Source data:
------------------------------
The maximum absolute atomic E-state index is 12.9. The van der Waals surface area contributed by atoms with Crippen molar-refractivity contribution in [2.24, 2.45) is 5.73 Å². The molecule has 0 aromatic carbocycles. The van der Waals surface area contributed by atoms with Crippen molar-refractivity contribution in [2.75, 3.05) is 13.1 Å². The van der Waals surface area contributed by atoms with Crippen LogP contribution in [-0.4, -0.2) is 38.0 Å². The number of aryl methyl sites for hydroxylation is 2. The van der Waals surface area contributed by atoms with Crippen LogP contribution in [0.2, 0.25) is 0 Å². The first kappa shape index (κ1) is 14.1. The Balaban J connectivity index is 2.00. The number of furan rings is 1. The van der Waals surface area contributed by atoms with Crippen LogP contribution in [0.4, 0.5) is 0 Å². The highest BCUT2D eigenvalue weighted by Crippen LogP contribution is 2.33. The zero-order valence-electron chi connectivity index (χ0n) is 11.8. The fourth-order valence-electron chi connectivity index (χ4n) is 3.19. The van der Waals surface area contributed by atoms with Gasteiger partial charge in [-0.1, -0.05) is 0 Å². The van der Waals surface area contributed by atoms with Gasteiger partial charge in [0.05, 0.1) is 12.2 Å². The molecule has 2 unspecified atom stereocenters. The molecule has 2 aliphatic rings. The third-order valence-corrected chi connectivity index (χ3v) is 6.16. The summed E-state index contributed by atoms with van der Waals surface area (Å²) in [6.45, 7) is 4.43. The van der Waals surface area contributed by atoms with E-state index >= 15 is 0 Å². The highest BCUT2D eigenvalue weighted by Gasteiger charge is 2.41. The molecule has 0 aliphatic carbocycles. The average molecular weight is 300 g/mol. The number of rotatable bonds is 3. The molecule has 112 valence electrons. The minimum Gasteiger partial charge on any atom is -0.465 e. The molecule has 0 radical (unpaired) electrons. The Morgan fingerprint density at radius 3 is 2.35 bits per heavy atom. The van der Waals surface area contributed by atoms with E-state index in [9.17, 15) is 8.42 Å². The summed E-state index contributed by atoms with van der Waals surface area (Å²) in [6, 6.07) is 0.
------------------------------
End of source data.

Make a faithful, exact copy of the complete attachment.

The maximum absolute atomic E-state index is 12.9. The van der Waals surface area contributed by atoms with Crippen molar-refractivity contribution in [2.24, 2.45) is 5.73 Å². The molecule has 0 aromatic carbocycles. The van der Waals surface area contributed by atoms with Crippen molar-refractivity contribution in [2.75, 3.05) is 13.1 Å². The van der Waals surface area contributed by atoms with Crippen LogP contribution in [-0.4, -0.2) is 38.0 Å². The number of aryl methyl sites for hydroxylation is 2. The van der Waals surface area contributed by atoms with Crippen LogP contribution in [0.2, 0.25) is 0 Å². The first kappa shape index (κ1) is 14.1. The Balaban J connectivity index is 2.00. The number of furan rings is 1. The van der Waals surface area contributed by atoms with Crippen LogP contribution in [0.4, 0.5) is 0 Å². The highest BCUT2D eigenvalue weighted by Crippen LogP contribution is 2.33. The zero-order valence-electron chi connectivity index (χ0n) is 11.8. The fourth-order valence-electron chi connectivity index (χ4n) is 3.19. The van der Waals surface area contributed by atoms with Gasteiger partial charge in [-0.1, -0.05) is 0 Å². The van der Waals surface area contributed by atoms with Gasteiger partial charge in [0.05, 0.1) is 12.2 Å². The molecule has 2 unspecified atom stereocenters. The molecule has 2 aliphatic rings. The third-order valence-corrected chi connectivity index (χ3v) is 6.16. The summed E-state index contributed by atoms with van der Waals surface area (Å²) in [6.45, 7) is 4.43. The van der Waals surface area contributed by atoms with E-state index >= 15 is 0 Å². The highest BCUT2D eigenvalue weighted by Gasteiger charge is 2.41. The molecule has 0 aliphatic carbocycles. The average molecular weight is 300 g/mol. The number of rotatable bonds is 3. The molecule has 112 valence electrons. The minimum Gasteiger partial charge on any atom is -0.465 e. The molecule has 0 radical (unpaired) electrons. The Morgan fingerprint density at radius 3 is 2.35 bits per heavy atom. The van der Waals surface area contributed by atoms with E-state index in [9.17, 15) is 8.42 Å². The summed E-state index contributed by atoms with van der Waals surface area (Å²) in [6, 6.07) is 0.